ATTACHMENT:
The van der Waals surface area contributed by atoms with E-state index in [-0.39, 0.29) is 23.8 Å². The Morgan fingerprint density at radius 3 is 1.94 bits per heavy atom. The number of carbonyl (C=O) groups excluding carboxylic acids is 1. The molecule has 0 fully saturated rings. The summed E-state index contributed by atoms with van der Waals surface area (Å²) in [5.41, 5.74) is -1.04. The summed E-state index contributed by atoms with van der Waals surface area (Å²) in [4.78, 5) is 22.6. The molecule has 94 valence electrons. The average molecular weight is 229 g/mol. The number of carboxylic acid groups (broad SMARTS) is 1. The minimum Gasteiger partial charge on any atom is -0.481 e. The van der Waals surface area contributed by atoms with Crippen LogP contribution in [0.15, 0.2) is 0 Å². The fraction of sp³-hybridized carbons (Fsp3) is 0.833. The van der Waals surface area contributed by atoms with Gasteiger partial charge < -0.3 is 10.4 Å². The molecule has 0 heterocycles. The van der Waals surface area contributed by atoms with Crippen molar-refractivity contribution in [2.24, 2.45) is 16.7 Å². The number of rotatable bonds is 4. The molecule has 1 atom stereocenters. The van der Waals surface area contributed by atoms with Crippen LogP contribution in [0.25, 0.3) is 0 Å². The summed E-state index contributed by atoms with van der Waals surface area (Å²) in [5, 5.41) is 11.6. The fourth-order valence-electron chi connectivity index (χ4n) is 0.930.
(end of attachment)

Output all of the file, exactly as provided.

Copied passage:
The van der Waals surface area contributed by atoms with E-state index in [-0.39, 0.29) is 23.8 Å². The Morgan fingerprint density at radius 3 is 1.94 bits per heavy atom. The number of carbonyl (C=O) groups excluding carboxylic acids is 1. The molecule has 0 fully saturated rings. The summed E-state index contributed by atoms with van der Waals surface area (Å²) in [5.41, 5.74) is -1.04. The summed E-state index contributed by atoms with van der Waals surface area (Å²) in [4.78, 5) is 22.6. The molecule has 94 valence electrons. The average molecular weight is 229 g/mol. The number of carboxylic acid groups (broad SMARTS) is 1. The minimum Gasteiger partial charge on any atom is -0.481 e. The van der Waals surface area contributed by atoms with Crippen LogP contribution in [0.15, 0.2) is 0 Å². The fraction of sp³-hybridized carbons (Fsp3) is 0.833. The van der Waals surface area contributed by atoms with Gasteiger partial charge < -0.3 is 10.4 Å². The molecule has 0 heterocycles. The van der Waals surface area contributed by atoms with Crippen molar-refractivity contribution in [2.24, 2.45) is 16.7 Å². The number of rotatable bonds is 4. The molecule has 1 atom stereocenters. The van der Waals surface area contributed by atoms with Crippen LogP contribution in [0.25, 0.3) is 0 Å². The summed E-state index contributed by atoms with van der Waals surface area (Å²) in [5, 5.41) is 11.6. The fourth-order valence-electron chi connectivity index (χ4n) is 0.930.